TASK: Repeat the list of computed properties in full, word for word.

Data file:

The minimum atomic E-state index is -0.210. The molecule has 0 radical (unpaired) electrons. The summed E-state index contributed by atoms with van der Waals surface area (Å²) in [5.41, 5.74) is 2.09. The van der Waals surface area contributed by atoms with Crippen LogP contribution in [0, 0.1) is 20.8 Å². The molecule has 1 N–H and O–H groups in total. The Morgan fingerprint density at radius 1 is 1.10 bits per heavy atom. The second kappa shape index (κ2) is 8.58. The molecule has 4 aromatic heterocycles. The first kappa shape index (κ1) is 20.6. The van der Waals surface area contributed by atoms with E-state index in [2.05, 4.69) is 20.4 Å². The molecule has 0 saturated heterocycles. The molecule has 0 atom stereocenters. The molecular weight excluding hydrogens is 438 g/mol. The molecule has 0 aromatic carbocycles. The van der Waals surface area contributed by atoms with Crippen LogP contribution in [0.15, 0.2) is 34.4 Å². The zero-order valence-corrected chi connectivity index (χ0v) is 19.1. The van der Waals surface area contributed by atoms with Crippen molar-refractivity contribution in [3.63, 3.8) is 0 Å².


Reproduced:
The minimum atomic E-state index is -0.210. The molecule has 0 radical (unpaired) electrons. The summed E-state index contributed by atoms with van der Waals surface area (Å²) in [5.41, 5.74) is 2.09. The van der Waals surface area contributed by atoms with Crippen LogP contribution in [0, 0.1) is 20.8 Å². The molecule has 1 N–H and O–H groups in total. The Morgan fingerprint density at radius 1 is 1.10 bits per heavy atom. The second kappa shape index (κ2) is 8.58. The molecule has 4 aromatic heterocycles. The first kappa shape index (κ1) is 20.6. The van der Waals surface area contributed by atoms with E-state index in [2.05, 4.69) is 20.4 Å². The molecule has 0 saturated heterocycles. The molecule has 0 atom stereocenters. The molecular weight excluding hydrogens is 438 g/mol. The molecule has 0 aromatic carbocycles. The van der Waals surface area contributed by atoms with Crippen LogP contribution in [0.15, 0.2) is 34.4 Å². The zero-order valence-corrected chi connectivity index (χ0v) is 19.1. The van der Waals surface area contributed by atoms with Crippen molar-refractivity contribution in [3.63, 3.8) is 0 Å².